Aviva Singapore chief executive officer Nishit Majmudar has a pared-down strategy to keep the insurer at the forefront of the increasingly competitive market - going digital and keeping the customer in mind.
He also attributes the company's growth to the booming financial advisory sector that Aviva has been focusing on since 2015. "Consumers want choices. If we look at more developed markets, such as those in the United Kingdom, Australia and the US, they are dominated by the financial advisory channel, where consumers have the choice. That will be a long-term sustainable strategy in the industry," he added.
The firm's strategy certainly seems to be paying off. Aviva Singapore recorded operating profit of $225.6 million in the 2018 financial year, up 18 per cent from the $191.9 million reported a year earlier. Its value of new business came in at $273.6 million, up 25 per cent from $218.7 million, with strong sales from the financial advisory channel and improved mix towards protection. Aviva expanded its distribution network here by increasing its number of advisers from 1,266 in 2017 to 1,540 last year. They include 816 Aviva Financial Advisers representatives, up from the previous year's 673.
The insurer had been a partner with DBS Bank since 2001 but lost out to rival Manulife when the position was up for grabs in 2015, an outcome that forced a rethink at the company. Mr Majmudar noted: "It was a complete shift in strategy. There is a big difference between having an exclusive partner and going out to win businesses in the financial advisory sector.
Customer-centricity became the key for us. This means offering a broad range of products and benefits and also providing competitive pricing.Mr. Nishit Majmudar, CEO, Aviva Singapore
"Customer-centricity became the key for us. This means offering a broad range of products and benefits and also providing competitive pricing." Mr Majmudar, who has been with the company for seven years, has seen an increase in the number of customers wanting more choices. "Information is much easier to get and customers want options when they meet an adviser. About 20 years ago, if you wanted information on an endowment product, you would not know where to get it. Now, you can just go online.
"So when an adviser goes to a customer, the person is more informed now. We are well placed to jump on that trend and offer the choices in our service," he said. Mr Majmudar also sees a trend in customers wanting shorter plans. "In the last decade, people have become less certain about long-term employment. Now, they prefer to pay higher premiums for a shorter period because they don't want the commitment. It has to do with jobs disappearing and more uncertainty. I find it hard to tell my son what he can study that will still be relevant in the next five to seven years. People now do not want to commit for long periods," he said.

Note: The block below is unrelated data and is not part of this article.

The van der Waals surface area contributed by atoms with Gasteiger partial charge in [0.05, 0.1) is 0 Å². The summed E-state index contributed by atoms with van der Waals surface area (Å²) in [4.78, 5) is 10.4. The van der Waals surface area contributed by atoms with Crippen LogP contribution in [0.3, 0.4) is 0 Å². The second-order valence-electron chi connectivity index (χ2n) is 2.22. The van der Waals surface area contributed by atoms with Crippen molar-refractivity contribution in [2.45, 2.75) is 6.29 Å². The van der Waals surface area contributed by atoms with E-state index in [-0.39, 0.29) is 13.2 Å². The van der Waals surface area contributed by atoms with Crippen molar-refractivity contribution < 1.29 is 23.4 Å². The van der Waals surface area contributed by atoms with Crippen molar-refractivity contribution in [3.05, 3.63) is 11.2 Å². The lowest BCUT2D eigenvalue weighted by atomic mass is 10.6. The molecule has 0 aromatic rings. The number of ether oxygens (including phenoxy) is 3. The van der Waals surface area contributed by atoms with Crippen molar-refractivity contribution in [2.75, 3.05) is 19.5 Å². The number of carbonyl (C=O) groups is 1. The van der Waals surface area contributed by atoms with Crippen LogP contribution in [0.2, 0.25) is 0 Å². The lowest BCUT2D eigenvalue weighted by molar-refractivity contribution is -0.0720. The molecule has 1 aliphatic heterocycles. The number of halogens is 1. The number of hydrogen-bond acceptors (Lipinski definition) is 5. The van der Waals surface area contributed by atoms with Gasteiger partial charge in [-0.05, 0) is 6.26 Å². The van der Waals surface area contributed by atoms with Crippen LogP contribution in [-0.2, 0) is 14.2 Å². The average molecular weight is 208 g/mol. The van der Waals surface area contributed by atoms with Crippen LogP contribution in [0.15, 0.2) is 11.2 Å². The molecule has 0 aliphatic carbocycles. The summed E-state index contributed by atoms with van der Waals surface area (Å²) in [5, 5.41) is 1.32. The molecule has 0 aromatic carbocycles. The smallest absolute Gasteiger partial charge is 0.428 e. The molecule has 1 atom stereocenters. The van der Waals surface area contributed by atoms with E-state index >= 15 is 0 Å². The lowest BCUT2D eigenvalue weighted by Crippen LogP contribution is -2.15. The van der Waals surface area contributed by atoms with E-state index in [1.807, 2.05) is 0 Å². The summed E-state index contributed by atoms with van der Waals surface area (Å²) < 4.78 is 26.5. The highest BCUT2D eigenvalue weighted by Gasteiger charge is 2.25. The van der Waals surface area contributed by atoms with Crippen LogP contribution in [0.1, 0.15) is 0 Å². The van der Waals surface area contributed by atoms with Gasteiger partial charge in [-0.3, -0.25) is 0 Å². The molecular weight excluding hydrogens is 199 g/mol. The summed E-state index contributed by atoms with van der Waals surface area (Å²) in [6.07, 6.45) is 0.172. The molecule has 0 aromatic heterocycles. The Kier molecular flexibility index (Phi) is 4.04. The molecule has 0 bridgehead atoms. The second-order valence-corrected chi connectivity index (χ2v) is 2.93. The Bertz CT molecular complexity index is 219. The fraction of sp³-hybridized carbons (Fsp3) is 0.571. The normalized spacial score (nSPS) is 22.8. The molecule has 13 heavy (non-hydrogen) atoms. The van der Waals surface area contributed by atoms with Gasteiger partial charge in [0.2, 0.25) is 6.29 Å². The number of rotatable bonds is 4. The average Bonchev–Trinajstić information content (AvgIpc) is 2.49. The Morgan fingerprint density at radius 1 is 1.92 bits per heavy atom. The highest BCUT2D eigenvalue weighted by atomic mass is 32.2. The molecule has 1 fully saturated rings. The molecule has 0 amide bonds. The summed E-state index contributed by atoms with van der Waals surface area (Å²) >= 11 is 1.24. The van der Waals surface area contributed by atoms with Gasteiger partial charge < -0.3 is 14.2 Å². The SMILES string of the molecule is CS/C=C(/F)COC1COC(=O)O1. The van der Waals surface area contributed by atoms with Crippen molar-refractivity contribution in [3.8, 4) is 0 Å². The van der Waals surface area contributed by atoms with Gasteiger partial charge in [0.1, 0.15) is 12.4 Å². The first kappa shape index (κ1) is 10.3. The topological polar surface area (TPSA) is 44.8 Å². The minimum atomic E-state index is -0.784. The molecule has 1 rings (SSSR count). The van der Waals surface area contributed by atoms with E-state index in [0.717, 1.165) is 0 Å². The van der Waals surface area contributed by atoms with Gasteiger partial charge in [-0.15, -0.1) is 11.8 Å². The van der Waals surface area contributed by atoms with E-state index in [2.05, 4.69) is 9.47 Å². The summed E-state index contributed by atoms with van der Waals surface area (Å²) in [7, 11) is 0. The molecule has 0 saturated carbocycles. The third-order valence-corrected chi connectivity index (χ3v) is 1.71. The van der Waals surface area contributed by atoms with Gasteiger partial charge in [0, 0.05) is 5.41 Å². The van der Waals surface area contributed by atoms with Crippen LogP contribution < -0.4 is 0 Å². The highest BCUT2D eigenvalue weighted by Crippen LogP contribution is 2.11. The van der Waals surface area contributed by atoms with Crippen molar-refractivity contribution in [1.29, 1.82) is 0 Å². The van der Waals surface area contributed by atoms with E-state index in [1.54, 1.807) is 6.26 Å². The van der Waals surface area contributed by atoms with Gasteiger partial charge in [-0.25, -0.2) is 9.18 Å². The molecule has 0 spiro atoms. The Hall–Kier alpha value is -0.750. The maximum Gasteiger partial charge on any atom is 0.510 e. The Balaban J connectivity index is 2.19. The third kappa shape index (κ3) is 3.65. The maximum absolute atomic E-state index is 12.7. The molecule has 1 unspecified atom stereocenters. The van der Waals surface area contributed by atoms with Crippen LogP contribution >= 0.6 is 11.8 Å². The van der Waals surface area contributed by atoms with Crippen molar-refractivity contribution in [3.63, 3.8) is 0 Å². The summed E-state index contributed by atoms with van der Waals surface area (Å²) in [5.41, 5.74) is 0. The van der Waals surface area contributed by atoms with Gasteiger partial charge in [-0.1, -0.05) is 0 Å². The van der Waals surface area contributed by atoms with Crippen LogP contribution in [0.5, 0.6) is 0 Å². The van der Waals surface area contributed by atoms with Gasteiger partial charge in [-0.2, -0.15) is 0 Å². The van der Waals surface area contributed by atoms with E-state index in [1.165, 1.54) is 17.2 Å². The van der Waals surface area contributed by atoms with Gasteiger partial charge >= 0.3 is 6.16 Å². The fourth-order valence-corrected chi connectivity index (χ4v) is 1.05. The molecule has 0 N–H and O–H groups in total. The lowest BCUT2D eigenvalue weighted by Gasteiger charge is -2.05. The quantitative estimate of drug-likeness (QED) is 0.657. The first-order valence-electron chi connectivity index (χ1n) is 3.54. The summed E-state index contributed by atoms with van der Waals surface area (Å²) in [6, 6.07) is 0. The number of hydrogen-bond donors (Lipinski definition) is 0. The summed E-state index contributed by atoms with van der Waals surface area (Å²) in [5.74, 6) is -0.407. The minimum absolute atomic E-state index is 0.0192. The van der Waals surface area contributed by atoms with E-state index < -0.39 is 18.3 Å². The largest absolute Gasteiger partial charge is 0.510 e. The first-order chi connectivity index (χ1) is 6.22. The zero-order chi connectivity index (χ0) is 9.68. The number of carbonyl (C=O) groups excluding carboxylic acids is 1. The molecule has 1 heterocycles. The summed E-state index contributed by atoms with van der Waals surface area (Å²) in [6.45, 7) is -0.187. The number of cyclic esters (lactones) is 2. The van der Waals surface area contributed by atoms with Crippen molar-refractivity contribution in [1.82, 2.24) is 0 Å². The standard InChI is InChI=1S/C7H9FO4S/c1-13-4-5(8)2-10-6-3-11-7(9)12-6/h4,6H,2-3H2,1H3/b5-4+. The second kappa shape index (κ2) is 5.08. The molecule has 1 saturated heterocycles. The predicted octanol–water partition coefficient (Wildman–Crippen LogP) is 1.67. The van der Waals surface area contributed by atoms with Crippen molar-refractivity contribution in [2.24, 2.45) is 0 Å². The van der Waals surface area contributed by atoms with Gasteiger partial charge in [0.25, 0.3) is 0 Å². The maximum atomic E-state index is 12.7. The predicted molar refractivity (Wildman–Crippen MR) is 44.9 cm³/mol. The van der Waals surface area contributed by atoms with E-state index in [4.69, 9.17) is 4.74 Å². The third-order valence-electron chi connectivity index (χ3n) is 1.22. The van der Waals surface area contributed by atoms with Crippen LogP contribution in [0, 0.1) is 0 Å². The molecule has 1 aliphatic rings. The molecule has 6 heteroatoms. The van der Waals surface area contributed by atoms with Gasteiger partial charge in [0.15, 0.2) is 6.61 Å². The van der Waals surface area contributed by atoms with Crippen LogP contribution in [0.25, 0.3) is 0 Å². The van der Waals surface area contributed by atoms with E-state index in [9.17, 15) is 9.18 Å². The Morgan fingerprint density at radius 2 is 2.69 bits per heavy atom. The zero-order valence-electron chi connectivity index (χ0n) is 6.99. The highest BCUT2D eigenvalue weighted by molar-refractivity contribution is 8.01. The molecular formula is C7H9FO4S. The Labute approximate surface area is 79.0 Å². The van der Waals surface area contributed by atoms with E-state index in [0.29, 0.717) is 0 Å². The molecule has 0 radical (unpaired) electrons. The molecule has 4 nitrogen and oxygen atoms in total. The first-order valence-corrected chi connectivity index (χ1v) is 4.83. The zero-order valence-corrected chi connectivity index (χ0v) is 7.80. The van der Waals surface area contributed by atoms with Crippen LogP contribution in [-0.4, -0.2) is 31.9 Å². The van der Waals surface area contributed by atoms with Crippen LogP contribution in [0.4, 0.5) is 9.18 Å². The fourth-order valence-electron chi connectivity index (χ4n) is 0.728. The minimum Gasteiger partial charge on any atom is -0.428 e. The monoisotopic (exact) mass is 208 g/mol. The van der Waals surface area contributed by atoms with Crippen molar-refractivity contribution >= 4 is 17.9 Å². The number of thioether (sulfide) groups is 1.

But customers are also more aware that they need protection, as they get more educated and understand the benefits of covering medical care, for instance. Retirement is also a big issue in Singapore, Mr Majmudar noted, adding: "People are actually thinking and planning at an earlier age, so they are able to build up whatever funds they have. They are better educated and informed."
In the last decade, people have become less certain about long-term employment. Now, they prefer to pay higher premiums for a shorter period because they don't want the commitment.Mr. Nishit Majmudar, CEO, Aviva Singapore
Aviva is also looking to innovate its protection products, such as covering more illnesses under critical illness plans, to meet customer demand. It launched a protection policy called the MyCoreCI Plan, tailored for people with type 2 diabetes, last year, although it is also relevant to pre-diabetics and those with a high body mass index, high blood pressure or high cholesterol.
Part of the strategy in catering to customers' evolving needs is also going digital. Aviva has a mobile application and Web portal, called ClaimConnect, where policyholders can submit employee insurance claims electronically. Customers no longer need to go through the hassle of filing medical claims and doing paperwork.
"They can just scan a medical bill using the app and get payment in a few hours. It used to take a few days," Mr Majmudar said. The challenge is to get customers to change their behaviour and adapt to these new technologies, he added.
"Initially, customer behaviour did not change overnight, but then we saw the difference after some time. We need to incentivise customers to change their behaviour by helping them to understand the benefits. Now, they have an app where they can also see their policy documents online and edit their addresses as well, for instance.
"We are in a smart nation now. Advisers and customers might not be totally there, but we are getting to that point. Technology makes things faster, cuts down on a lot of paperwork and reduces the time spent on processes as well," he said.
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